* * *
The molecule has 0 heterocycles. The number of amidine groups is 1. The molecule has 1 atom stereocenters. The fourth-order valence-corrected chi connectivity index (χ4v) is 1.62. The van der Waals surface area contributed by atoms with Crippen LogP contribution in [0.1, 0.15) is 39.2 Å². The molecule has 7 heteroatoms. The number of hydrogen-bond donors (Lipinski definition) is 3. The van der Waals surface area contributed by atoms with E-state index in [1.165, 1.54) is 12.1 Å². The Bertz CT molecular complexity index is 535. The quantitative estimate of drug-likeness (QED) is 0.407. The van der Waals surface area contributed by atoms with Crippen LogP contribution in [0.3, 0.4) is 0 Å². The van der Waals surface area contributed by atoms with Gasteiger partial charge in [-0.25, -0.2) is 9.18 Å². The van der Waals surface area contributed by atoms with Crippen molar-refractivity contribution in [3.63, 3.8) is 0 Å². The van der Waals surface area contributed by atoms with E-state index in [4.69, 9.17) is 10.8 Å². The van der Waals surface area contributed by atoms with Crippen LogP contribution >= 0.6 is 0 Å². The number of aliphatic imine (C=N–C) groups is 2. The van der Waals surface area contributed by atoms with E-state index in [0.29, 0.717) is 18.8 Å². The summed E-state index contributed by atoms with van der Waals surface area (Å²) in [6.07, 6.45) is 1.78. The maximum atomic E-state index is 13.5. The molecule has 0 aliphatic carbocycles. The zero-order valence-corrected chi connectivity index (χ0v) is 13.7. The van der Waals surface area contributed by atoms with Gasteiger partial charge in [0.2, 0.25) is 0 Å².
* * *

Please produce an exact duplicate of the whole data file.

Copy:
The molecule has 0 heterocycles. The number of amidine groups is 1. The molecule has 1 atom stereocenters. The fourth-order valence-corrected chi connectivity index (χ4v) is 1.62. The van der Waals surface area contributed by atoms with Crippen LogP contribution in [0.1, 0.15) is 39.2 Å². The molecule has 7 heteroatoms. The number of hydrogen-bond donors (Lipinski definition) is 3. The van der Waals surface area contributed by atoms with E-state index in [1.165, 1.54) is 12.1 Å². The Bertz CT molecular complexity index is 535. The quantitative estimate of drug-likeness (QED) is 0.407. The van der Waals surface area contributed by atoms with Crippen LogP contribution in [0.3, 0.4) is 0 Å². The van der Waals surface area contributed by atoms with Gasteiger partial charge in [-0.25, -0.2) is 9.18 Å². The van der Waals surface area contributed by atoms with Crippen molar-refractivity contribution in [3.63, 3.8) is 0 Å². The van der Waals surface area contributed by atoms with E-state index in [4.69, 9.17) is 10.8 Å². The van der Waals surface area contributed by atoms with Crippen LogP contribution >= 0.6 is 0 Å². The number of aliphatic imine (C=N–C) groups is 2. The van der Waals surface area contributed by atoms with E-state index in [0.29, 0.717) is 18.8 Å². The summed E-state index contributed by atoms with van der Waals surface area (Å²) in [6.07, 6.45) is 1.78. The maximum atomic E-state index is 13.5. The molecule has 0 aliphatic carbocycles. The zero-order valence-corrected chi connectivity index (χ0v) is 13.7. The van der Waals surface area contributed by atoms with Gasteiger partial charge in [0.2, 0.25) is 0 Å².